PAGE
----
Mental Health Social Workers Strike In Solidarity With Admin Workers

Mental health social workers join Avon and Wiltshire admin workers to protest against cuts to staffing at the NHS Trust.  

Administrative staff working for an NHS mental health Trust covering a large area of the South West of England are fighting bosses’attempts to drastically cut back on admin capacity, a move which local Unison reps say will severely jeopardise the quality and safety of mental health care.

The Avon and Wiltshire Mental Health Partnership Trust (AWP) are proposing to save £500,000 by cutting and downgrading large swathes of admin staff. There is talk of 74 fewer Band 4 posts and staff forced to reapply for a reduced pool of Band 3 posts, with specialist medical secretary jobs, for example, absorbed into generic the Band 3 administrator role, and the introduction of cheaper Band 2 apprentices to fill some of the gaps.

As one admin worker commented, ‘It is difficult for me to accept that one day I will be coming into work on a Band 4 and the next I will be working on a Band 3, when my work will not have changed one iota.  The Job Descriptions may be new but the actual day-to-day work will be exactly the same.’ In fact, not only are both administrative and clinical staff already over-stretched in terms of workloads, but many admin staff are also working beyond their band.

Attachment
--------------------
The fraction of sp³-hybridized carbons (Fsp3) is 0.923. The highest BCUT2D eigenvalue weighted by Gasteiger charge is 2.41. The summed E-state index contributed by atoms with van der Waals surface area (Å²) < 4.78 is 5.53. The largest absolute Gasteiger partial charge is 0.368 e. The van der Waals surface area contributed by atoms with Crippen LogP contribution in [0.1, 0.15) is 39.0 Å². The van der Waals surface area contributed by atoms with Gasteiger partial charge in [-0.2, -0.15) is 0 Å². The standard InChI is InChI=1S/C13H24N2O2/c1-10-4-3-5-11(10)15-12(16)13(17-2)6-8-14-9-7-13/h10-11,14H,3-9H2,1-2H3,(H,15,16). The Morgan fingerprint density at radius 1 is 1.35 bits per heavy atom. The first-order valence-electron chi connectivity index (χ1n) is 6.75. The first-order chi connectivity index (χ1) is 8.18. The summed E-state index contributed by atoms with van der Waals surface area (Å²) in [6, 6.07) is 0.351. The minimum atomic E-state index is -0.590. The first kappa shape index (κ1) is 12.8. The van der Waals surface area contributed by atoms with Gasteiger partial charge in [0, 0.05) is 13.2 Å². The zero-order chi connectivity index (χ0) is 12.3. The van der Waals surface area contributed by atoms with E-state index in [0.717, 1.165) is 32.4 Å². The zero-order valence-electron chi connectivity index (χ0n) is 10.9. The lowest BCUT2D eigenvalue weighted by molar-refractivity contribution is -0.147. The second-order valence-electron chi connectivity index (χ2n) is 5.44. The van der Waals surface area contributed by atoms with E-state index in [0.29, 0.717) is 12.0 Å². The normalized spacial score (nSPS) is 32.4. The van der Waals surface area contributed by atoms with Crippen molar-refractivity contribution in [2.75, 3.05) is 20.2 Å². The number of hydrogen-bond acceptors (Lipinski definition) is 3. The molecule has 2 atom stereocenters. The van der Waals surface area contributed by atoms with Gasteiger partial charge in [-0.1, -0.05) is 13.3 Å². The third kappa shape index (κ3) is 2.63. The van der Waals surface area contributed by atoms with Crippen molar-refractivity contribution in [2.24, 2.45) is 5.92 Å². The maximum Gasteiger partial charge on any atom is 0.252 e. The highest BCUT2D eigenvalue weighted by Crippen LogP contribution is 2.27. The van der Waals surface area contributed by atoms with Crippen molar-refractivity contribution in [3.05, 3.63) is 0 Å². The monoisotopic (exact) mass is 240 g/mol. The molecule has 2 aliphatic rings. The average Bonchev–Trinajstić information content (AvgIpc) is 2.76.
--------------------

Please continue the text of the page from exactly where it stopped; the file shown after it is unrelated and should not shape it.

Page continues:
Furthermore, this attack on what are overwhelmingly women workers goes completely against the Trust’s stated commitments to significantly narrow the already large gender pay gap in the AWP. 

The proposals come against a backdrop of a crisis nationally in mental health care.  On the 22nd October this year the Trade Union Congress (TUC) released a report showing how the decreasing provision of mental health services across the UK is coinciding with increasing demand (i.e. rising mental health need). Thus, over the last five years, the number of patients accessing mental health services in England has risen by a third (540,000), yet over the same period the number of mental health nurses, doctors and beds in the country has fallen. This has meant ‘huge pressure on the workforce and left mental health services struggling to staff services safely’, and consequently this ‘is ‘having a negative effect on patients who use these services and on the health and safety of the staff who provide them’ (p. 14) (TUC, 2018, Breaking Point: the crisis in mental health funding. Available at: